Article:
By Jazib Khan
Egypt was once an educational hub for all students mainly Muslims. It had such a uniﬁed system of education that rational studies and religious studies were taught under a same roof and an equal weightage was given to both of them. That was one of the main reasons of the Muslims’ success in middle and late medieval ages. But as the time passed, our educational system got tarnished and under the colonial rule of British, it almost got a death-blow.
For the reformation of Muslims in India, Sir Sayyed Ahmad Khan, being a provident person introduced a parallel system of academia which was based on English educational system as it was the need of the hour. Since then, we never had a uniﬁed system of education till now; in fact, the gap between the stratiﬁcation of the students is increasing gradually day by day a very alarming situation.
Initially at the inception of Pakistan, there were mainly two types of students i.e. madrassa going students and government school going students. At that time there were about 300 madrassas and 10,000 schools. But after the continuous lack of patronization of government schools by the state, the stratiﬁcation further increased.
Therefore, now there are number of madrassas, government schools, middle-class private schools, elite-class private schools and so forth; same is the case with higher studies educational institutes in Pakistan. A more menacing situation is that other than academic institutes, we have number of educational systems as well which are being used analogously.
In these 71 years, the state has created a giant vacuum in the ﬁeld of education, which ultimately ﬁlled by the parallel systems of education and private educational facilities. Despite having this diversity in educational system of Pakistan, 25 million children are out-of-school according to a report of Alif Ailaan.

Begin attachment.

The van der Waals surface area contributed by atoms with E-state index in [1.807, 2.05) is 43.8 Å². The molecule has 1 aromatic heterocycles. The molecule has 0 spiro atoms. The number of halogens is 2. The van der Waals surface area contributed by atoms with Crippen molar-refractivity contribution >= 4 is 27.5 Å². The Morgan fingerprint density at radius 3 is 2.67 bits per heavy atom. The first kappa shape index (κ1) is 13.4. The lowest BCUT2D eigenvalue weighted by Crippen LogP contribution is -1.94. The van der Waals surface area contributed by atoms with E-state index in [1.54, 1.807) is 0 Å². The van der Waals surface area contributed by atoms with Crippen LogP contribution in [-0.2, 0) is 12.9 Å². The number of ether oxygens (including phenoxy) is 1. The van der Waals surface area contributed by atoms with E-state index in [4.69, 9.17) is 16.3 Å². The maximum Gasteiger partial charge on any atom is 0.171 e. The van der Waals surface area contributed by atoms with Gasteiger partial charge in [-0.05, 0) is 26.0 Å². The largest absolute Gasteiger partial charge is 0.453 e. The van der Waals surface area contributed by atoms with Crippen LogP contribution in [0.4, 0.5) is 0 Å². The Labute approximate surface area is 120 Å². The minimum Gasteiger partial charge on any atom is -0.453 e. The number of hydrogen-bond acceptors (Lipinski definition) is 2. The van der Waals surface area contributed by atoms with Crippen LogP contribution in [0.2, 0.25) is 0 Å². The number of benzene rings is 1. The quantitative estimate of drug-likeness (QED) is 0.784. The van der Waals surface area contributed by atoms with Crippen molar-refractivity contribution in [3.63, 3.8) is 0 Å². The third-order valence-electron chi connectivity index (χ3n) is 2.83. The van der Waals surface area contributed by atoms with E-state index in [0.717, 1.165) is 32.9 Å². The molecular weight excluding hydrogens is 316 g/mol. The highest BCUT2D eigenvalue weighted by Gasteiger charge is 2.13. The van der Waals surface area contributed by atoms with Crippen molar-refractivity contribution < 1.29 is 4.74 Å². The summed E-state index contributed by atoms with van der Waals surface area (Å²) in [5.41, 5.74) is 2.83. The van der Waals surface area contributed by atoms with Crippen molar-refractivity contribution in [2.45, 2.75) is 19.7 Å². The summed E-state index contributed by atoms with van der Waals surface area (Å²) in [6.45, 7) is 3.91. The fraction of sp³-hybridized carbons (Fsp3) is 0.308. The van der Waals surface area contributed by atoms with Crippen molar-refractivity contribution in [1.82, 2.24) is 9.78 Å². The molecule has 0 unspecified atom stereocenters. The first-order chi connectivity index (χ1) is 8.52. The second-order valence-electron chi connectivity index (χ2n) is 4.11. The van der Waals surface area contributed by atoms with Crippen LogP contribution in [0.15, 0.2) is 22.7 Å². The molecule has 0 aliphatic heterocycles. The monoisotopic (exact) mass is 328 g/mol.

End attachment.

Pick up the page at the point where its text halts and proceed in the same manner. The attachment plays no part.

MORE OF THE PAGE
Thus, our educational system needs long overdue surveillance by state; otherwise it will be too late. According to another report of Alif Ailaan there are almost 2,27,136 government schools and 68,848 private schools in Pakistan. Even though only one third of total schools are owned by private sector, still it spends more money in their academic institutes and students than the government. Someone has rightly said,
If you want to destroy the future of any nation, no need to wage war with them; defunct their education, they will remain no more live on the map of the world
The situation in madrassas is much more vulnerable and appalling. There are more than 35,000 madrassas with 3.5 million enrolled students. Further, there are ﬁve sect-based boards of madrassas representing different schools of thought of Islam in Pakistan. Each of the boards has its own syllabus and policies according to its beliefs and interpretation of Islam.
Almost 60% of madrassas are representing Deoband school of thought. One cannot imagine the imperceptible divergence between an ordinary madrassa going student and a student studying in some elite private school. A large chunk of madrassahs is unregistered which is promoting culture of sectarianism and jihadism in Pakistan.
According to a report, among all students, madrassa going students are rigid towards the religious, ethnic and other minorities living in Pakistan. There is tendency in such students to get involved in riots and extremism activities which may led to terrorism. In other states, education is just an educational subject but unfortunately, in Pakistan, it also falls under the domain of national security. The government really needs to regulate the curriculum of all the madrassahs and put them under strict surveillance; and promote the culture of tolerance in them.
Madrassa reforms should be the foremost priority of the state. One may see a beacon of hope as it seems like that current government is sincere and enthusiastic about uniﬁcation of education, since, it is an integral part of their manifesto.
Recently the federal government launched National Educational Policy 2018 which caters to uniﬁcation of education thoroughly
Although after the 18th Amendment, education is a provincial subject but still the federal government can bring positive reforms by building a consensus with provincial governments and all stakeholders. To overcome one of the most vulnerable issue of Pakistan – national integration, we really need to unify our educational system.